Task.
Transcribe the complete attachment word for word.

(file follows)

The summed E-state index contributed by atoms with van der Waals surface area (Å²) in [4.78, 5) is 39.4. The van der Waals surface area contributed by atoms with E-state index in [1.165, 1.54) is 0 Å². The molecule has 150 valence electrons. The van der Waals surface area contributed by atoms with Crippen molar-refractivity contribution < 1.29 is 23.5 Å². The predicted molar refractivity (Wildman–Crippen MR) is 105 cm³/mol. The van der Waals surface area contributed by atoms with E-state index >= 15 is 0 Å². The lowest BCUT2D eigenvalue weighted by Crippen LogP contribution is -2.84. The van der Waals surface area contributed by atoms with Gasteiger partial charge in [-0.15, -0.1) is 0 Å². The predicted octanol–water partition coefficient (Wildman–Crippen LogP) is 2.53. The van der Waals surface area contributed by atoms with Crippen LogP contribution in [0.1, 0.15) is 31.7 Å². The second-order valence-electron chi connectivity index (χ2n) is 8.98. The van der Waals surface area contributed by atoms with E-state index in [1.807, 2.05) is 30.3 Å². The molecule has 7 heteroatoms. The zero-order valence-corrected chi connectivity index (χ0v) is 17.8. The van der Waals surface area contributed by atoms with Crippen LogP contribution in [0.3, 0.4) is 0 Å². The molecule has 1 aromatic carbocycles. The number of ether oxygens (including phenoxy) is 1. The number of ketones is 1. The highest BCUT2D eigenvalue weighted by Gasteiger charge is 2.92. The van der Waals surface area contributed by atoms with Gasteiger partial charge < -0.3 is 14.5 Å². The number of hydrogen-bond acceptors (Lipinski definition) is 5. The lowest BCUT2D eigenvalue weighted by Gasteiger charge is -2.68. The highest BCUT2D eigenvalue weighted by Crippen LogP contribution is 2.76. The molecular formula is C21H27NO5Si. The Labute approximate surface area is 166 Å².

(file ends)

The summed E-state index contributed by atoms with van der Waals surface area (Å²) in [4.78, 5) is 39.4. The van der Waals surface area contributed by atoms with E-state index in [1.165, 1.54) is 0 Å². The molecule has 150 valence electrons. The van der Waals surface area contributed by atoms with Crippen molar-refractivity contribution < 1.29 is 23.5 Å². The predicted molar refractivity (Wildman–Crippen MR) is 105 cm³/mol. The van der Waals surface area contributed by atoms with E-state index >= 15 is 0 Å². The lowest BCUT2D eigenvalue weighted by Crippen LogP contribution is -2.84. The van der Waals surface area contributed by atoms with Gasteiger partial charge in [-0.15, -0.1) is 0 Å². The predicted octanol–water partition coefficient (Wildman–Crippen LogP) is 2.53. The van der Waals surface area contributed by atoms with Crippen LogP contribution in [0.1, 0.15) is 31.7 Å². The second-order valence-electron chi connectivity index (χ2n) is 8.98. The van der Waals surface area contributed by atoms with E-state index in [1.807, 2.05) is 30.3 Å². The molecule has 7 heteroatoms. The zero-order valence-corrected chi connectivity index (χ0v) is 17.8. The van der Waals surface area contributed by atoms with Crippen LogP contribution in [0.3, 0.4) is 0 Å². The molecule has 1 aromatic carbocycles. The number of ether oxygens (including phenoxy) is 1. The number of ketones is 1. The highest BCUT2D eigenvalue weighted by Gasteiger charge is 2.92. The van der Waals surface area contributed by atoms with Gasteiger partial charge < -0.3 is 14.5 Å². The number of hydrogen-bond acceptors (Lipinski definition) is 5. The lowest BCUT2D eigenvalue weighted by Gasteiger charge is -2.68. The highest BCUT2D eigenvalue weighted by Crippen LogP contribution is 2.76. The molecular formula is C21H27NO5Si. The Labute approximate surface area is 166 Å².